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|Title:||An investigation into the effects of Glucosinolates and their degradation products on human colorectal Adenocarcinoma cells||Authors:||Janbein, Ali||Advisors:||Attieh, Jihad||Subjects:||Glucosinolates--Analysis
Cruciferous vegetables are unique in that they are rich sources of glucosinolates, sulfur-containing compounds that are responsible for their pungent aromas and spicy taste. Many commonly consumed cruciferous vegetables come from the Brassica genus, including broccoli, cabbage, cauliflower, cramp, and turnip, and have been widely regarded as potentially cancer-preventative. The hydrolysis of glucosinolates by the plant enzyme myrosinase results in the formation of biologically active compounds, including indoles and isothiocyanates. Epidemiological studies indicate that human exposure to isothiocyanates and indoles through consumption of cruciferous vegetables may decrease cancer risk. A strong relationship between tight junction proteins and cancer development has been established. Loss or suppression of cell-cell adhesiveness is a crucial step that may trigger the release of cancer cells from the primary cancer nest and confer invasive properties to the tumor. Therefore, the disruption of tight junctions leads to loss of organization, invasiveness and lack of differentiation, thereby promoting tumorigenesis. Both an increase and decrease in claudin proteins expression have been shown to be associated with tumorigenesis. In this study we chose 6 different seeds of cruciferous vegetables from which we extracted glucosinolates and tested their effects and the effects of their degradation products following myrosinase hydrolysis on Caco-2 cells. Viability and proliferation tests were done for each of the seeds' purified glucosinolates and their corresponding degradation products. These tests were followed by measurement of Transepithelial Electrical Resistance of Caco-2 cell monolayers that were formed on filters in the presence of glucosinolates. Results obtained indeed proved an extract-dependent effect, first on viability and second on Transepithelial Electrical Resistance across the Caco-2 cell membranes, suggesting an alteration in the organization of tight junctions.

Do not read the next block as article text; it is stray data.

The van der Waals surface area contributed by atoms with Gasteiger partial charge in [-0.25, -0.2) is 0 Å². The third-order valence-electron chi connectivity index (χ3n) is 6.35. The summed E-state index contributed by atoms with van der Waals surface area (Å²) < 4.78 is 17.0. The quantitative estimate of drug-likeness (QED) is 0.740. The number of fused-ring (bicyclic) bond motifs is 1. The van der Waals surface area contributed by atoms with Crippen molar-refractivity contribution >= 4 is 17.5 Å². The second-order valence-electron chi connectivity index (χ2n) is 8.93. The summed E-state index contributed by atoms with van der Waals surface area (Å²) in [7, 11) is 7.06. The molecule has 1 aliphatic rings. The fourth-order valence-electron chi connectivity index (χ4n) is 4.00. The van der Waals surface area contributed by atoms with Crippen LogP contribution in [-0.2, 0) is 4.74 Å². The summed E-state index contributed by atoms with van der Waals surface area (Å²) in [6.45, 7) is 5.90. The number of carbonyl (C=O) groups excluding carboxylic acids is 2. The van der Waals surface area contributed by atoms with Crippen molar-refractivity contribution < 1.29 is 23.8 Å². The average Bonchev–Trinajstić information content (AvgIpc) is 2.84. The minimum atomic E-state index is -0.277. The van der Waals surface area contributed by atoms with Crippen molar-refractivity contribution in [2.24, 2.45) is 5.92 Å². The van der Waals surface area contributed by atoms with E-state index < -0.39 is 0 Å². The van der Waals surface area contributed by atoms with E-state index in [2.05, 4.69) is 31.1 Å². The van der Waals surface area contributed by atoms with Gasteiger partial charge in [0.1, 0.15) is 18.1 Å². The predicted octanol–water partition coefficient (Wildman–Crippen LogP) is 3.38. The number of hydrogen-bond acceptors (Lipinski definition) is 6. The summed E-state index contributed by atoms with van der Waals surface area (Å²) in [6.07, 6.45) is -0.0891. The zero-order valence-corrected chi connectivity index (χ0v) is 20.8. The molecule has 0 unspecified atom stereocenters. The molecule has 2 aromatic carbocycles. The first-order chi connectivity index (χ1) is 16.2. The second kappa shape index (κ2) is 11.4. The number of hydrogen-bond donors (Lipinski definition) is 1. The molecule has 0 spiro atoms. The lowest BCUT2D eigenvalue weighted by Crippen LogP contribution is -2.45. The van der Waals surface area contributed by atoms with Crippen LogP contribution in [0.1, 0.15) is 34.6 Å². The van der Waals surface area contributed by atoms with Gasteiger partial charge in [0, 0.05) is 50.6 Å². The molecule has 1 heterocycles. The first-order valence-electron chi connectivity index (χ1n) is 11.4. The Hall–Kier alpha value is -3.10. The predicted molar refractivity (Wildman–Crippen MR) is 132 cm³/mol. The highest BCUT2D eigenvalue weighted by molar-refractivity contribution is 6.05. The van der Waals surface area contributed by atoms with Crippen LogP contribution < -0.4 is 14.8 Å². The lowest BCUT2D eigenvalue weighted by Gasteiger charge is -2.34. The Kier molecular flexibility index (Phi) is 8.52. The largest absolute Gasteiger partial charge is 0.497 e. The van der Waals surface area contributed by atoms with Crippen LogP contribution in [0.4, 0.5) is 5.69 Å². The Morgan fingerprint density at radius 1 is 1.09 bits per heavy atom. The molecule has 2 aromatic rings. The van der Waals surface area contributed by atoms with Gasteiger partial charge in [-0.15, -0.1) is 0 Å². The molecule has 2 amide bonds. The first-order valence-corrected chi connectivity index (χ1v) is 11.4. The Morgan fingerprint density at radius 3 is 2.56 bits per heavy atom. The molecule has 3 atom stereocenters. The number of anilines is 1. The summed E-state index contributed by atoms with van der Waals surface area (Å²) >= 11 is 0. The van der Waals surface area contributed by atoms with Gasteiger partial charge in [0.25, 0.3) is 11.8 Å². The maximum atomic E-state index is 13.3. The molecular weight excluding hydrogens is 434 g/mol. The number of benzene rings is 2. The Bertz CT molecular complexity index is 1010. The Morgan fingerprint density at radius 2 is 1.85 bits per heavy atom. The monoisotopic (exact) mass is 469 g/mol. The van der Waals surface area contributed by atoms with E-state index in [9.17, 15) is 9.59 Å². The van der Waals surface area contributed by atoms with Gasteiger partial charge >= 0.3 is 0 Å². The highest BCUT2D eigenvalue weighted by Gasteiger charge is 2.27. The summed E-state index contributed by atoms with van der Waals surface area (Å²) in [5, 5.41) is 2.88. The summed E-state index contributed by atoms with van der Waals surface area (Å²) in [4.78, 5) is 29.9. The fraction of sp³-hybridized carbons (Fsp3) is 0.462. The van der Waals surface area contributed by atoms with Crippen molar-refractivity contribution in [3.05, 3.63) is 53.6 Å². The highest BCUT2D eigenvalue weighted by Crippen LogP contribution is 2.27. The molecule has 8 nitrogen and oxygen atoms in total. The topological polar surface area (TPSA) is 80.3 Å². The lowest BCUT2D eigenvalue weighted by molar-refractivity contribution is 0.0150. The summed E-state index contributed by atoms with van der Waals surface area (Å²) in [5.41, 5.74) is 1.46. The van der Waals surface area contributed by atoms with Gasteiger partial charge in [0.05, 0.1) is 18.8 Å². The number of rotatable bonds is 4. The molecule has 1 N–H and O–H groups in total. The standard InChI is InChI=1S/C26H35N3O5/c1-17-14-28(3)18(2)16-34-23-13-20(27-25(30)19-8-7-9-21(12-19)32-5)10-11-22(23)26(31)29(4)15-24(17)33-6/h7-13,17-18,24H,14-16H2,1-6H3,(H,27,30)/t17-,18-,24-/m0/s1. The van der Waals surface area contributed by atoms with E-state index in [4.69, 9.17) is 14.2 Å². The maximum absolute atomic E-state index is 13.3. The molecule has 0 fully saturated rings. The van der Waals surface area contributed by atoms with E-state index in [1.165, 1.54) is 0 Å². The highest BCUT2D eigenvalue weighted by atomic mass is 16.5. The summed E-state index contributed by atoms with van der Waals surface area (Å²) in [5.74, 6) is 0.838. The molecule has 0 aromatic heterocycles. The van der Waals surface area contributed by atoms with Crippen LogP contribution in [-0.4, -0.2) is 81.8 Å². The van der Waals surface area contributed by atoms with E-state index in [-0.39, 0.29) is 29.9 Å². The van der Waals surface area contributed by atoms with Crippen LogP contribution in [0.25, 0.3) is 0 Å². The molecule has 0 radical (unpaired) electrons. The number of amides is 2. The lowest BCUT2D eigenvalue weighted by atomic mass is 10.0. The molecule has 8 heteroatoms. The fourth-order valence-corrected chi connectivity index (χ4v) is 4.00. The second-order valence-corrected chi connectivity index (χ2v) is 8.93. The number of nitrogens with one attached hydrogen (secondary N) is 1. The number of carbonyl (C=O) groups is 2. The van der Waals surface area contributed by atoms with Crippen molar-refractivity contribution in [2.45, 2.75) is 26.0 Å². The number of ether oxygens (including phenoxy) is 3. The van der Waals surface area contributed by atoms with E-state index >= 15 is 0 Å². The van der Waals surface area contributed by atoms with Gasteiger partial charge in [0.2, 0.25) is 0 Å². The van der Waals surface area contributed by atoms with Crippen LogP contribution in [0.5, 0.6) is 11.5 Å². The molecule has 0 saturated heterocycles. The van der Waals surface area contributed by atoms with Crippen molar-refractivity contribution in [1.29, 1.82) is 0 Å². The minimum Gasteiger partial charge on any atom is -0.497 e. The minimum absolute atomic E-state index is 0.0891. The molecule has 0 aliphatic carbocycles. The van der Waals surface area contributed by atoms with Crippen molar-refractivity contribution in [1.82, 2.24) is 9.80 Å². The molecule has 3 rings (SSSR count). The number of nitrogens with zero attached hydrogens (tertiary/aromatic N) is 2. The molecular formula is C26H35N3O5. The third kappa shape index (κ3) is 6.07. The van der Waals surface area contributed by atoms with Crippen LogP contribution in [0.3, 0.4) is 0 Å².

Includes bibliographical references (p.84-107).
Supervised by Dr. Jihad Attieh.
|URI:||https://scholarhub.balamand.edu.lb/handle/uob/4175||Rights:||This object is protected by copyright, and is made available here for research and educational purposes. Permission to reuse, publish, or reproduce the object beyond the personal and educational use exceptions must be obtained from the copyright holder||Ezproxy URL:||Link to full text||Type:||Thesis|
|Appears in Collections:||UOB Theses and Projects|
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